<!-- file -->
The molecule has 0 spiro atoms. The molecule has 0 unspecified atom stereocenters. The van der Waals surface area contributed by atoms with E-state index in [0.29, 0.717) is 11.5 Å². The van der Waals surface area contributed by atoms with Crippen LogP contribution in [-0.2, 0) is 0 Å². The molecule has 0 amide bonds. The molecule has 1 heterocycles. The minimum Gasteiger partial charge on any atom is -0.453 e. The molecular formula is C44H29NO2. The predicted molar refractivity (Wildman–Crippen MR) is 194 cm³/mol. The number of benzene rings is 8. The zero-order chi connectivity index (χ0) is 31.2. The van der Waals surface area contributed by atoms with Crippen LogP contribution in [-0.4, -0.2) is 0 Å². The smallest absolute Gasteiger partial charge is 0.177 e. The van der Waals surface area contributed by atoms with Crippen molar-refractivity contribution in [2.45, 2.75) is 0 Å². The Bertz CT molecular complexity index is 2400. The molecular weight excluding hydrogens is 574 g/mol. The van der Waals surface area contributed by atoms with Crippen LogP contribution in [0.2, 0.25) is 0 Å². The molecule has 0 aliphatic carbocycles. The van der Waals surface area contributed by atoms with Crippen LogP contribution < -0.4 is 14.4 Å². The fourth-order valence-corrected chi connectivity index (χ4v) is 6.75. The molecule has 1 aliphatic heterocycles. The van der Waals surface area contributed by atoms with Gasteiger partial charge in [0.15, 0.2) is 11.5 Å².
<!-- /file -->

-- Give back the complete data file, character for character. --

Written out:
The molecule has 0 spiro atoms. The molecule has 0 unspecified atom stereocenters. The van der Waals surface area contributed by atoms with E-state index in [0.29, 0.717) is 11.5 Å². The van der Waals surface area contributed by atoms with Crippen LogP contribution in [-0.2, 0) is 0 Å². The molecule has 0 amide bonds. The molecule has 1 heterocycles. The minimum Gasteiger partial charge on any atom is -0.453 e. The molecular formula is C44H29NO2. The predicted molar refractivity (Wildman–Crippen MR) is 194 cm³/mol. The number of benzene rings is 8. The zero-order chi connectivity index (χ0) is 31.2. The van der Waals surface area contributed by atoms with Crippen LogP contribution in [-0.4, -0.2) is 0 Å². The smallest absolute Gasteiger partial charge is 0.177 e. The van der Waals surface area contributed by atoms with Crippen molar-refractivity contribution in [2.45, 2.75) is 0 Å². The Bertz CT molecular complexity index is 2400. The molecular weight excluding hydrogens is 574 g/mol. The van der Waals surface area contributed by atoms with Crippen LogP contribution in [0.2, 0.25) is 0 Å². The molecule has 0 aliphatic carbocycles. The van der Waals surface area contributed by atoms with Crippen LogP contribution < -0.4 is 14.4 Å². The fourth-order valence-corrected chi connectivity index (χ4v) is 6.75. The molecule has 1 aliphatic heterocycles. The van der Waals surface area contributed by atoms with Gasteiger partial charge in [0.15, 0.2) is 11.5 Å².